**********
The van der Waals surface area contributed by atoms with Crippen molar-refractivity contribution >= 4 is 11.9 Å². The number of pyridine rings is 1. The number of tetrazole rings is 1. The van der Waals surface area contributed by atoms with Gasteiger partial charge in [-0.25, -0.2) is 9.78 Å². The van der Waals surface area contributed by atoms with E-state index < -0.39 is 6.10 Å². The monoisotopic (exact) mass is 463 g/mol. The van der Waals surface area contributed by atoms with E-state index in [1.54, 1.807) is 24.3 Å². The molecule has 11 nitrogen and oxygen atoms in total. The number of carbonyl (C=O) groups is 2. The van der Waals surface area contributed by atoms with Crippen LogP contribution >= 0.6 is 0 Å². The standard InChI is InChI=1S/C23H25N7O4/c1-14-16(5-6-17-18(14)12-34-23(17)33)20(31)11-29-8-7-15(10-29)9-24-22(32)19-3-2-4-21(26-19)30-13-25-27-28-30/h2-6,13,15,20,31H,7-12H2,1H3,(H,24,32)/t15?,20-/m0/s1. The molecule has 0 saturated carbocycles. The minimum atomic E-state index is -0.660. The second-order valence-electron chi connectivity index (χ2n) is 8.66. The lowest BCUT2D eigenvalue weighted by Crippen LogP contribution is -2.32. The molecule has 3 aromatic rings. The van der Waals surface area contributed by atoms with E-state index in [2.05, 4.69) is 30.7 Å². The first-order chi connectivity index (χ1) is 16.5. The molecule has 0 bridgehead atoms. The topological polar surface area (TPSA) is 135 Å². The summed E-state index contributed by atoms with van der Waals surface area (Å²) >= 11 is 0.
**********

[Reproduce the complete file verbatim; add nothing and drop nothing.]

The van der Waals surface area contributed by atoms with Crippen molar-refractivity contribution >= 4 is 11.9 Å². The number of pyridine rings is 1. The number of tetrazole rings is 1. The van der Waals surface area contributed by atoms with Gasteiger partial charge in [-0.25, -0.2) is 9.78 Å². The van der Waals surface area contributed by atoms with E-state index < -0.39 is 6.10 Å². The monoisotopic (exact) mass is 463 g/mol. The van der Waals surface area contributed by atoms with E-state index in [1.54, 1.807) is 24.3 Å². The molecule has 11 nitrogen and oxygen atoms in total. The number of carbonyl (C=O) groups is 2. The van der Waals surface area contributed by atoms with Crippen LogP contribution >= 0.6 is 0 Å². The standard InChI is InChI=1S/C23H25N7O4/c1-14-16(5-6-17-18(14)12-34-23(17)33)20(31)11-29-8-7-15(10-29)9-24-22(32)19-3-2-4-21(26-19)30-13-25-27-28-30/h2-6,13,15,20,31H,7-12H2,1H3,(H,24,32)/t15?,20-/m0/s1. The molecule has 0 saturated carbocycles. The minimum atomic E-state index is -0.660. The second-order valence-electron chi connectivity index (χ2n) is 8.66. The lowest BCUT2D eigenvalue weighted by Crippen LogP contribution is -2.32. The molecule has 3 aromatic rings. The van der Waals surface area contributed by atoms with E-state index in [2.05, 4.69) is 30.7 Å². The first-order chi connectivity index (χ1) is 16.5. The molecule has 0 bridgehead atoms. The topological polar surface area (TPSA) is 135 Å². The summed E-state index contributed by atoms with van der Waals surface area (Å²) >= 11 is 0.